The Good Judgment Project is a four year study organized as part of a government-sponsored forecasting tournament. It is currently moving its 3,000 signed-up citizen ‘future forecasters’ toward the close of its season three, in which…
Thousands of people around the world predict global events. Their collective forecasts are surprisingly accurate.
They have to do a whole load of research of course, it’s not fortune-telling. Hope they know about JURN. They tend to work in teams of about twelve, but the delightfully named Dart-Throwing Chimp is one of those leading the pack. He…
would have qualified for ‘superforecaster’ status in Season 3 had he not joined our research team [to help craft better questions]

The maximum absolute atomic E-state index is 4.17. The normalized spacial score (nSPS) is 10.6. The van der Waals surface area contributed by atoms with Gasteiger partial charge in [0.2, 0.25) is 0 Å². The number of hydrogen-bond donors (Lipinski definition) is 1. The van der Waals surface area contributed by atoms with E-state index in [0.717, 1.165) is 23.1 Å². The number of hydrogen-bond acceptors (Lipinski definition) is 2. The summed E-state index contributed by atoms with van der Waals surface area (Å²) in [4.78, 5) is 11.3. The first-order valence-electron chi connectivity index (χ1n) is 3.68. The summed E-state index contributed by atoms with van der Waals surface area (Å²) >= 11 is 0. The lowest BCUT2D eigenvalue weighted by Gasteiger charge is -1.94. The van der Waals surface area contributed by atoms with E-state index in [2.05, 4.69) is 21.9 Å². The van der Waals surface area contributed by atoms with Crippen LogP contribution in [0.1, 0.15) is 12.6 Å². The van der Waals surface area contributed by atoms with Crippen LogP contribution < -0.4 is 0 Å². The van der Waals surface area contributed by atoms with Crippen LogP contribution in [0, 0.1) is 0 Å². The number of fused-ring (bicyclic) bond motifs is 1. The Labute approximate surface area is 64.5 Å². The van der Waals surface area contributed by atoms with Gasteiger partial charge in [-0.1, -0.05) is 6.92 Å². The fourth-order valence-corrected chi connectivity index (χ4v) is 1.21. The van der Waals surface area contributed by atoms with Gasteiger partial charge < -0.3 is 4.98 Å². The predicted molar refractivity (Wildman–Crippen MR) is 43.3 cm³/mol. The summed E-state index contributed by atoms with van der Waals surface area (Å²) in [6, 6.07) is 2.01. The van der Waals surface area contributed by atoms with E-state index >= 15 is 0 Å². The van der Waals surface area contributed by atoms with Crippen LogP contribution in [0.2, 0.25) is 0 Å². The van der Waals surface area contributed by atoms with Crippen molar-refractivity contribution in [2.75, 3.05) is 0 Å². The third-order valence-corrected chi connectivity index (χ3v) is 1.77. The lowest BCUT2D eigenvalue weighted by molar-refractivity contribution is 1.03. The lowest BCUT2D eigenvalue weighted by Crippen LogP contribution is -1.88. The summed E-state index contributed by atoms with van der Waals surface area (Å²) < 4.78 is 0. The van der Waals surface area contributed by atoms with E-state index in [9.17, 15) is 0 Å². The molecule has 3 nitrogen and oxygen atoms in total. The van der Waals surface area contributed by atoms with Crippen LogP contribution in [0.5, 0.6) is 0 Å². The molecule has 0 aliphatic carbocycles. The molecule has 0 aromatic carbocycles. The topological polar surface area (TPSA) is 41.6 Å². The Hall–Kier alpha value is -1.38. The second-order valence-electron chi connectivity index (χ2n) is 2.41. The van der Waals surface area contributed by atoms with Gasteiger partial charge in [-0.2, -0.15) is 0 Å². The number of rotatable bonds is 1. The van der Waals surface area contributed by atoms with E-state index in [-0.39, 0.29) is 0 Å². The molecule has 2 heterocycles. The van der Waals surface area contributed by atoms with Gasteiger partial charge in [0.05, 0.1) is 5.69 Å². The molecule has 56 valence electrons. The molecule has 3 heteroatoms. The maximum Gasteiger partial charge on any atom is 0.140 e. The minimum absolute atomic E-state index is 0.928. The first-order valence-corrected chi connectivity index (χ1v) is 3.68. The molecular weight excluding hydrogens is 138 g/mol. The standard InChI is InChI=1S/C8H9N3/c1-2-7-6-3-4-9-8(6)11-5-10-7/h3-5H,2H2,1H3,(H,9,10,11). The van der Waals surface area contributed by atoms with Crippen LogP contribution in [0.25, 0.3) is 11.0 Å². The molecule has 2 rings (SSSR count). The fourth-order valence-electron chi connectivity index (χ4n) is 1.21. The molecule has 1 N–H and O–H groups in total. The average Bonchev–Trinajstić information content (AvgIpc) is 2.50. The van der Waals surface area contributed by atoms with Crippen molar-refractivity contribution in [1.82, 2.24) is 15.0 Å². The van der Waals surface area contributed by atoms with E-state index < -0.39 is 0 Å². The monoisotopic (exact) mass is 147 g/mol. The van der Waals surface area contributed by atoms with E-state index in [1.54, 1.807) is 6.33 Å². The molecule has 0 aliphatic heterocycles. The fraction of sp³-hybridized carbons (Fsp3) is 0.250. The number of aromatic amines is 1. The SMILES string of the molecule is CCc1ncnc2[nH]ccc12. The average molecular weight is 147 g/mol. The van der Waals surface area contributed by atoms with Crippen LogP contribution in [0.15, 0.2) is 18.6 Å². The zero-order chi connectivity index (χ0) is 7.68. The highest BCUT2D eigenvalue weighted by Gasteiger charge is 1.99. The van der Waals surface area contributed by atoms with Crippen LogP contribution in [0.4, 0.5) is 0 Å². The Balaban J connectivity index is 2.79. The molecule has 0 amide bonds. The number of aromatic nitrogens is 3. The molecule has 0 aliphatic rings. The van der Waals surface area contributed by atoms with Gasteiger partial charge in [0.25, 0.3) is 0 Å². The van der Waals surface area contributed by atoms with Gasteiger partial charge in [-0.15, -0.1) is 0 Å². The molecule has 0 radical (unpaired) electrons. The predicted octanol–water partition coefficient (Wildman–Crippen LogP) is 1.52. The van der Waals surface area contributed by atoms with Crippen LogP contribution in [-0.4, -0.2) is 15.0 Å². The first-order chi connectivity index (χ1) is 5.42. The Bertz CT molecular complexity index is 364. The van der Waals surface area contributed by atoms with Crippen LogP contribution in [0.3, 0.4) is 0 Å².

The background to this is the broad failure of intelligence-led prediction based on closed information, a topic that can be explored in an accessible manner by listening to the 90-minute Long Now Foundation talk “Why Foxes Are Better Forecasters Than Hedgehogs”.
The Good Judgment Project seems to suggest the best results may come from finding ways to reliably blend the aggregated ‘wisdom of the crowd’ + human-curated Big Data computer models + autonomous bots + time-served human experts. I predict that the area of practical ‘predictive intelligence’ is one that the average researcher is going to be hearing a lot more about over the coming years.
And it might be a field for the Arts and Humanities to pitch a tent in, re: the abilities of creative industries in cultural trend spotting and meme tracking, our advanced ethical tools, the skill-sets of digital humanists, the abundant lessons to be distilled from history, the insights of ethnography and suchlike.